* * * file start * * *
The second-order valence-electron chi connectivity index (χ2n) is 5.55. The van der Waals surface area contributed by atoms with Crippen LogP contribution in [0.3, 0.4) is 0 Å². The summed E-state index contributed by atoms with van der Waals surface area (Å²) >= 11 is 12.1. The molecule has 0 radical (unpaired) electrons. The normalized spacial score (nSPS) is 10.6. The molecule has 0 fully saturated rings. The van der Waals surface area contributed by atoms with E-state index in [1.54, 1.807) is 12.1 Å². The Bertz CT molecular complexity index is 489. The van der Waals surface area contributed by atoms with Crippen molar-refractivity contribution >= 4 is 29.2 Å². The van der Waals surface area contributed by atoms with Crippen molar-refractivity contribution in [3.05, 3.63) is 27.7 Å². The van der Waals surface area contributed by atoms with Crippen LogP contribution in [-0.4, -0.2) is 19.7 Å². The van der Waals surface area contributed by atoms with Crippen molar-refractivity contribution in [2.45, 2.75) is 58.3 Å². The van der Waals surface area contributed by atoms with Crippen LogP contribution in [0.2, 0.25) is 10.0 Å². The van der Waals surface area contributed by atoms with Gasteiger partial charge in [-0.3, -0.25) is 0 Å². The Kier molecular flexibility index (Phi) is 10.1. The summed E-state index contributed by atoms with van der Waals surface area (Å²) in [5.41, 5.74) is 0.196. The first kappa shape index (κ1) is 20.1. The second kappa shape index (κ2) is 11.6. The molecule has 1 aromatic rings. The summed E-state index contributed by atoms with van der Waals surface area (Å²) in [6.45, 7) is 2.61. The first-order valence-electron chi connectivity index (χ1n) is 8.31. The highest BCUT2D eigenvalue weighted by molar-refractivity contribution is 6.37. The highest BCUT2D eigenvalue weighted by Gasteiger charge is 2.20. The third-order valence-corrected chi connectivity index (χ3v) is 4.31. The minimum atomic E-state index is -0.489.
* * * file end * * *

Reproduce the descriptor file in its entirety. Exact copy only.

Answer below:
The second-order valence-electron chi connectivity index (χ2n) is 5.55. The van der Waals surface area contributed by atoms with Crippen LogP contribution in [0.3, 0.4) is 0 Å². The summed E-state index contributed by atoms with van der Waals surface area (Å²) >= 11 is 12.1. The molecule has 0 radical (unpaired) electrons. The normalized spacial score (nSPS) is 10.6. The molecule has 0 fully saturated rings. The van der Waals surface area contributed by atoms with E-state index in [1.54, 1.807) is 12.1 Å². The Bertz CT molecular complexity index is 489. The van der Waals surface area contributed by atoms with Crippen molar-refractivity contribution >= 4 is 29.2 Å². The van der Waals surface area contributed by atoms with Crippen molar-refractivity contribution in [3.05, 3.63) is 27.7 Å². The van der Waals surface area contributed by atoms with Crippen LogP contribution in [-0.4, -0.2) is 19.7 Å². The van der Waals surface area contributed by atoms with Crippen molar-refractivity contribution in [2.45, 2.75) is 58.3 Å². The van der Waals surface area contributed by atoms with Crippen LogP contribution in [0.2, 0.25) is 10.0 Å². The van der Waals surface area contributed by atoms with Gasteiger partial charge in [-0.3, -0.25) is 0 Å². The Kier molecular flexibility index (Phi) is 10.1. The summed E-state index contributed by atoms with van der Waals surface area (Å²) in [5.41, 5.74) is 0.196. The first kappa shape index (κ1) is 20.1. The second kappa shape index (κ2) is 11.6. The molecule has 1 aromatic rings. The summed E-state index contributed by atoms with van der Waals surface area (Å²) in [6.45, 7) is 2.61. The first-order valence-electron chi connectivity index (χ1n) is 8.31. The highest BCUT2D eigenvalue weighted by molar-refractivity contribution is 6.37. The highest BCUT2D eigenvalue weighted by Gasteiger charge is 2.20. The third-order valence-corrected chi connectivity index (χ3v) is 4.31. The minimum atomic E-state index is -0.489.